Saudi Press

Saudi Arabia and the world
Saturday, Feb 24, 2024

EU clamps down on corruption in wake of Qatargate cash-for-influence scandal

EU clamps down on corruption in wake of Qatargate cash-for-influence scandal

The Commission called on member countries to strengthen transparency rules.
The European Union on Wednesday promoted new rules to clamp down on corruption across the bloc in the wake of the alleged cash-for-influence Qatargate scandal in the European Parliament.

The initiative, which will need to be signed off on by all 27 member countries plus the European Parliament, is an attempt to tighten rules in the wake of the scandal involving bags of cash and allegedly corrupt lawmakers, which has rocked the EU’s assembly.

But this proposal is not designed to specifically address corruption in EU institutions.

If approved, it would harmonize rules across EU nations, thus covering these institutions in a broad sense. Yet the specific effort to combat corruption in institutions would be done via an ethics body — a separate undertaking already under criticism that it may go too easy on potential wrongdoers.

Some of the provisions in the Commission’s anti-corruption plan, such as protections for whistleblowers, have been eagerly backed by the European Parliament when it comes to applying them to member countries — but have so far been rejected for the Parliament itself.

The Commission on Wednesday called on member countries to adopt common rules against corruption, improve cooperation for cross-border investigations and make it easier to capture criminals by setting up dedicated anti-corruption bodies in all EU countries.

The EU’s diplomatic arm, the European External Action Service, also proposed its own measures that aim to bolster the EU’s ability to sanction third countries over corruption problems.

In a nod to the Qatargate scandal, the Commission’s proposal states that “recent events have served as a reminder that the EU institutions are not immune to corruption.”

In order to clamp down on sleaze, the EU’s executive called on member states to add new criminal offenses to their rule books.

“Today, only bribery is criminalized at the EU level. But with this proposal … we will also cover misappropriation, trading in influence, abuse of function, obstruction of justice and illicit enrichment related to corruption,” said EU Home Affairs Commissioner Ylva Johansson at a press conference.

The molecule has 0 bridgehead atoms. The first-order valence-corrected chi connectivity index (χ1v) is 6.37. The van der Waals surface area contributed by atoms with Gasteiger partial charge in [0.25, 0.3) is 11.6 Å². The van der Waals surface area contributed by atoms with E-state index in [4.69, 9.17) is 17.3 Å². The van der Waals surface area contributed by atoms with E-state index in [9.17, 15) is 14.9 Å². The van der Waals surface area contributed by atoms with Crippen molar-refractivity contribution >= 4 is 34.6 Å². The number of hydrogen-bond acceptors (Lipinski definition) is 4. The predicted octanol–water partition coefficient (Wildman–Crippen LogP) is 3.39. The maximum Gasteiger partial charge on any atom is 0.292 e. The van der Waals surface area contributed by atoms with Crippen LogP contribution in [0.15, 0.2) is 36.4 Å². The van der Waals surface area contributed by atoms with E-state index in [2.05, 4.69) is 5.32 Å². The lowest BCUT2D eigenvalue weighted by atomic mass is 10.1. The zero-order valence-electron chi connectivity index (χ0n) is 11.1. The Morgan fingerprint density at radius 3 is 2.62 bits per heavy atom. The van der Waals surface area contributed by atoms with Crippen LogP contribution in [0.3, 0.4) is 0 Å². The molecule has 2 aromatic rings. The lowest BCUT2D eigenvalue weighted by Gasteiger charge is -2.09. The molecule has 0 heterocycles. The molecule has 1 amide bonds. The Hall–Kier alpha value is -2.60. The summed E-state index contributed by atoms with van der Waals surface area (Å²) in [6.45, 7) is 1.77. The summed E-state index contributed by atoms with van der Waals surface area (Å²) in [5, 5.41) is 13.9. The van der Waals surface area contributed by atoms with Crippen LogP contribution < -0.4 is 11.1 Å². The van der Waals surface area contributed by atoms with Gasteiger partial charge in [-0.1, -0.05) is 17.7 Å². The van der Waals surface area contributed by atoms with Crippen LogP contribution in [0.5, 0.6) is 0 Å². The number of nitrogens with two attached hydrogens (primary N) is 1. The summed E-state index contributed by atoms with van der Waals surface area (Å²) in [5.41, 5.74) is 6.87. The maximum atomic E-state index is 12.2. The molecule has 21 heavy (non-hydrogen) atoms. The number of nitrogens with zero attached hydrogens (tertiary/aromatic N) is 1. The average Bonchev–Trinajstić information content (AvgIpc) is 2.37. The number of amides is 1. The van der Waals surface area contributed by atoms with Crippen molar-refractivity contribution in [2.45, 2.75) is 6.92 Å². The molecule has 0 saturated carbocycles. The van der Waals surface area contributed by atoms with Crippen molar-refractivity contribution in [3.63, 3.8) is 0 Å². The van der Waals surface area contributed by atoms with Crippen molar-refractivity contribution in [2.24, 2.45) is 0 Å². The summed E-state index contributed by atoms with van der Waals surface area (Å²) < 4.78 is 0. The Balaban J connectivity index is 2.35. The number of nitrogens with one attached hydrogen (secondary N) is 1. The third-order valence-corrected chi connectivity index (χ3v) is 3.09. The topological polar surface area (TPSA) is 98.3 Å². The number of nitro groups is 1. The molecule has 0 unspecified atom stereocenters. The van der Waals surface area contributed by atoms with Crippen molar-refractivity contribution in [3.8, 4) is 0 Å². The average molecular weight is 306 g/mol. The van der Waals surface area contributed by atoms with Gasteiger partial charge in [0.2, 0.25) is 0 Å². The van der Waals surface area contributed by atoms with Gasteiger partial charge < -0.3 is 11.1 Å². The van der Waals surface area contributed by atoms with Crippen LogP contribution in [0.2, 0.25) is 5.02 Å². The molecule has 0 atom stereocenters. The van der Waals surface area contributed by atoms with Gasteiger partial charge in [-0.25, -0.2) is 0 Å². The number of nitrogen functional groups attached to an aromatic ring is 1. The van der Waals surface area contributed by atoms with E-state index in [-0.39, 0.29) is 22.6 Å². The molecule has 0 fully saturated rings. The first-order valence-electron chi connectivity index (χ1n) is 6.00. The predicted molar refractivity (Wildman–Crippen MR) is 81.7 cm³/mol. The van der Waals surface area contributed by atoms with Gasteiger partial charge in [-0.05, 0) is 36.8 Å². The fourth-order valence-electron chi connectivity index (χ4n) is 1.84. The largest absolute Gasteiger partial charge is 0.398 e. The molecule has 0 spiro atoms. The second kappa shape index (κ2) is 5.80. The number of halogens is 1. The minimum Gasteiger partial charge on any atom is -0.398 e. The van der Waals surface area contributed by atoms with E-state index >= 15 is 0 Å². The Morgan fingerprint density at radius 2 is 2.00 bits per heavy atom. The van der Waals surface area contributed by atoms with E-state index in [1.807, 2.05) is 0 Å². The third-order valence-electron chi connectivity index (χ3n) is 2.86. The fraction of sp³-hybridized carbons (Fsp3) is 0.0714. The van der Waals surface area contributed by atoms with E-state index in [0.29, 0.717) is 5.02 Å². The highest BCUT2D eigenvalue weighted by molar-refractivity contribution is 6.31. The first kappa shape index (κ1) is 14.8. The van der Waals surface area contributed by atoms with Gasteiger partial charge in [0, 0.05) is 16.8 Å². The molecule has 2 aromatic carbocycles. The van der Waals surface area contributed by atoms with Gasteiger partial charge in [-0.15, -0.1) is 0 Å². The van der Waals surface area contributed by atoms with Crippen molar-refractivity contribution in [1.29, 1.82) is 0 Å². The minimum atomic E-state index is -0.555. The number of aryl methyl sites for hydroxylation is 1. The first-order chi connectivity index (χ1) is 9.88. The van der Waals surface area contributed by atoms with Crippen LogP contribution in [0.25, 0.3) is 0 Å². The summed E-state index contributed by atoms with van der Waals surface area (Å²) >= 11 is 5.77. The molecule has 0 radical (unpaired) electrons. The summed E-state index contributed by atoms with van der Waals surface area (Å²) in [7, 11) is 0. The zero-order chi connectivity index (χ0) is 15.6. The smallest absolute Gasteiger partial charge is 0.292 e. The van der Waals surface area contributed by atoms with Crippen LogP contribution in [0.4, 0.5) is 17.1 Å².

The proposed rules automatically apply to EU institutions and staffers, according to the Commission’s Vice President for Values and Transparency Věra Jourová, while public officials across the bloc will be subject to stricter anti-corruption laws.

“If a high [ranking] politician is found to be corrupted, that would be an aggravating circumstance because that hurts even more into the society,” said Johansson.

But the regulation does not envision special provisions for EU lawmakers, who are under heavy scrutiny since Qatargate broke.

The Commission said Wednesday that its long-stalled proposal for an overarching EU ethics body will be announced later this month amid mounting pressure on Brussels to show it’s taking integrity seriously as corruption allegations continue to swirl.

A proposal is in the works and will soon be debated by the highest-ranking officials of the EU’s top nine institutions, said Jourová.

She added: “This is not a trivial thing. We are going to establish a new body which will deal with highly sensitive matters, not individual cases.’’

The EU’s package is likely to stir controversy among member countries, which have wildly different attitudes toward corruption.

According to a 2022 Eurobarometer survey, 63 percent of citizens in EU countries consider corruption unacceptable.

But that number varies widely from country to country, from 78 percent who considered it unacceptable in Ireland versus just 34 percent in Latvia and 30 percent in the Czech Republic.

Related Articles